First Contact (Season 2)This title is a part of the series First Contact (Seasons 1 and 2)
Catalogue Number: FCC004
Producer: First Contact Canada II Inc.
Subject: Canadian History, Canadian Social Issues, Canadian Social Studies, Criminal Justice & Law, Documentary, Family Studies/Home Economics, First Nations Studies, Geography, Guidance, Health, History, Indigenous Issues, Indigenous Peoples, Social Issues, Social Sciences, Social Studies, Sociology
Grade Level: 9 - 12, Post Secondary
Country Of Origin: Canada
Copyright Year: 2019
Running Time: 3 x 45:00
Closed Captions: Yes
Following the success of season one, this brand-new season once again takes six Canadians, all with varied opinions about Indigenous Peoples, on a unique 28-day exploration of Indigenous communities. The three-part series, narrated by host and social justice activist George Stroumboulopoulos, has proven to be a compelling exploration into Indigenous culture in Canada.
The participants will have their lives turned upside down, their perceptions challenged and their prejudices confronted in this three-part series. This journey will change their lives forever.
Episode 1 — You Don’t Know Me Until You’ve Met Me
The six travelers embark on a life-changing 28-day journey into Indigenous communities across Canada. In Kanasatake, Quebec, they are exposed to new perspective about the Oka Siege. And in Natuasish, Labrador, time spent with the local Innu people sheds new light on its residents and history.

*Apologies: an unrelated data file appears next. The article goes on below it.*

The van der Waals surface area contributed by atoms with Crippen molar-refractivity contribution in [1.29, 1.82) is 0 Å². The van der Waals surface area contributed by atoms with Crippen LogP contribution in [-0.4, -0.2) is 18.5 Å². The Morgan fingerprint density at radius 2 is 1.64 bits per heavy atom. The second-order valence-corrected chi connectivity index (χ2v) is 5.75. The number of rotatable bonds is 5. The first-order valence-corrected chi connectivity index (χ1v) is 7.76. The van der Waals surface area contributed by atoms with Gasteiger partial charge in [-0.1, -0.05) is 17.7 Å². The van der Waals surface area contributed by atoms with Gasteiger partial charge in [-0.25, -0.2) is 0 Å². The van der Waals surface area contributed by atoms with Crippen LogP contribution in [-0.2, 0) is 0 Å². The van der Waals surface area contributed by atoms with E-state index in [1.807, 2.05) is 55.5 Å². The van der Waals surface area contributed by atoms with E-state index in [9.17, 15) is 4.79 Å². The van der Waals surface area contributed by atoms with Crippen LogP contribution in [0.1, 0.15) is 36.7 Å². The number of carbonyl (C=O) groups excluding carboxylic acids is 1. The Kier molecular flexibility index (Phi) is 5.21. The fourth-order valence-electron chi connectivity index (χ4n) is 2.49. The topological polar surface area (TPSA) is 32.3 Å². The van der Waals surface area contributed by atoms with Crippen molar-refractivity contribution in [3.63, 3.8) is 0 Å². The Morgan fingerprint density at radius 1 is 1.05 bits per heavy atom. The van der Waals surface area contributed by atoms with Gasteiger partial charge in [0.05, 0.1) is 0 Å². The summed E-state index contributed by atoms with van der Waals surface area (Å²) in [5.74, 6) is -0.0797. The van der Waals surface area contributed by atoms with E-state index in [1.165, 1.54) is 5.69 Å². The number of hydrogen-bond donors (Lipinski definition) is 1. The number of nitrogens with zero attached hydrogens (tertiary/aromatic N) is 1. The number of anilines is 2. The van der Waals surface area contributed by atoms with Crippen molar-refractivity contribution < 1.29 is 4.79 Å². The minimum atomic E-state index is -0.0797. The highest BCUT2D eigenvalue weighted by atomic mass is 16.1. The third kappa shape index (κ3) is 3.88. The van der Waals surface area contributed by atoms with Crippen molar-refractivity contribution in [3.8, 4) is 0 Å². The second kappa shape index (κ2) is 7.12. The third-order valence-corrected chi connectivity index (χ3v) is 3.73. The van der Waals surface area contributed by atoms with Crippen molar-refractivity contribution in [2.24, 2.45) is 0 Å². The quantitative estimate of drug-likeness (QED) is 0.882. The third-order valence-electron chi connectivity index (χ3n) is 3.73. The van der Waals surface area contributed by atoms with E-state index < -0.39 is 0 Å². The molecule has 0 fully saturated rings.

Episode 2 — Changing the Lens
The six participants travel south to Thunder Bay, where a number of tragic incidents have exposed racist attitudes towards Indigenous people. Then, a meeting with residential school survivors in southern Ontario shocks the participants.
Episode 3 — Bridging the Divide
Traveling to northern Saskatchewan, the six travelers face their biggest test yet as they meet with people from communities deeply affected by the death and trial of Colten Boushie. Finally, the group travels to the Yukon, where self-governance is helping a community flourish.
Indigenous educators and storytellers include:
- Ian Campeau, formerly of a Tribe Called Red
- Colleen Cardinal, Sixties Scoop survivor
- Ellen Gabriel and Elder John Cree, Front line community members at the Oka Siege
- Stephanie MacLaurin, community host in Fort William First Nation
- Becky Sasakamoose Kuffner, race relations coordinator in Saskatoon
- Eleanore Sunchild, legal council for the Boushie family
- Debbie Baptiste, Colten Boushie’s mother
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